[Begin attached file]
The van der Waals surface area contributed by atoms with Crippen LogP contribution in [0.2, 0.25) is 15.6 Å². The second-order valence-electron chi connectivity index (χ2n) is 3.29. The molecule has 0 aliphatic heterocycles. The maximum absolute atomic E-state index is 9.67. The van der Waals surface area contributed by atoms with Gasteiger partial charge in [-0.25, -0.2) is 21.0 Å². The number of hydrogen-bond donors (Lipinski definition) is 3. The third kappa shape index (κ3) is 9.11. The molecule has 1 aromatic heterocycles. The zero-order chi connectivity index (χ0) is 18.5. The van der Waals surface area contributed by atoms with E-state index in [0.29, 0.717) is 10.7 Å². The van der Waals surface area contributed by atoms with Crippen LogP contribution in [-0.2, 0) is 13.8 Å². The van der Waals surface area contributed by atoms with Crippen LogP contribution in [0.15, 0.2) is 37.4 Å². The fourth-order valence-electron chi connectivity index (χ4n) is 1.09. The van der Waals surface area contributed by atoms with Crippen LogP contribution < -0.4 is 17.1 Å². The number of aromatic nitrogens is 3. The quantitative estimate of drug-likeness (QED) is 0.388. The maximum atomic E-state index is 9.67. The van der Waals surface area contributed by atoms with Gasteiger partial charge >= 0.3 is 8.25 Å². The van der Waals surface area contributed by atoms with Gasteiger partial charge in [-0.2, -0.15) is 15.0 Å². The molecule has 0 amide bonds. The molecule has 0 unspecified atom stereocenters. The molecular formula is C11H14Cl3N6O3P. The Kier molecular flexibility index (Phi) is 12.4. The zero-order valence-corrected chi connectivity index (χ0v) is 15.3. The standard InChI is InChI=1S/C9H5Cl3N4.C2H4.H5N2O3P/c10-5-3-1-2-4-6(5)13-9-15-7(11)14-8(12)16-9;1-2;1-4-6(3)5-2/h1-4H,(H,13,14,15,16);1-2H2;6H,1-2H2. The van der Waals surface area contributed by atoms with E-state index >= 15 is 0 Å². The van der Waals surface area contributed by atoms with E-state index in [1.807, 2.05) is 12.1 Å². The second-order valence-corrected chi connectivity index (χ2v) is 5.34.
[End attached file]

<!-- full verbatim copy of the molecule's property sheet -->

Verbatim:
The van der Waals surface area contributed by atoms with Crippen LogP contribution in [0.2, 0.25) is 15.6 Å². The second-order valence-electron chi connectivity index (χ2n) is 3.29. The molecule has 0 aliphatic heterocycles. The maximum absolute atomic E-state index is 9.67. The van der Waals surface area contributed by atoms with Gasteiger partial charge in [-0.25, -0.2) is 21.0 Å². The number of hydrogen-bond donors (Lipinski definition) is 3. The third kappa shape index (κ3) is 9.11. The molecule has 1 aromatic heterocycles. The zero-order chi connectivity index (χ0) is 18.5. The van der Waals surface area contributed by atoms with E-state index in [0.29, 0.717) is 10.7 Å². The van der Waals surface area contributed by atoms with Crippen LogP contribution in [-0.2, 0) is 13.8 Å². The van der Waals surface area contributed by atoms with Crippen LogP contribution in [0.15, 0.2) is 37.4 Å². The fourth-order valence-electron chi connectivity index (χ4n) is 1.09. The van der Waals surface area contributed by atoms with Crippen LogP contribution < -0.4 is 17.1 Å². The number of aromatic nitrogens is 3. The quantitative estimate of drug-likeness (QED) is 0.388. The maximum atomic E-state index is 9.67. The van der Waals surface area contributed by atoms with Gasteiger partial charge >= 0.3 is 8.25 Å². The van der Waals surface area contributed by atoms with Gasteiger partial charge in [-0.2, -0.15) is 15.0 Å². The molecule has 0 amide bonds. The molecule has 0 unspecified atom stereocenters. The molecular formula is C11H14Cl3N6O3P. The Kier molecular flexibility index (Phi) is 12.4. The zero-order valence-corrected chi connectivity index (χ0v) is 15.3. The standard InChI is InChI=1S/C9H5Cl3N4.C2H4.H5N2O3P/c10-5-3-1-2-4-6(5)13-9-15-7(11)14-8(12)16-9;1-2;1-4-6(3)5-2/h1-4H,(H,13,14,15,16);1-2H2;6H,1-2H2. The van der Waals surface area contributed by atoms with E-state index >= 15 is 0 Å². The van der Waals surface area contributed by atoms with E-state index in [1.807, 2.05) is 12.1 Å². The second-order valence-corrected chi connectivity index (χ2v) is 5.34.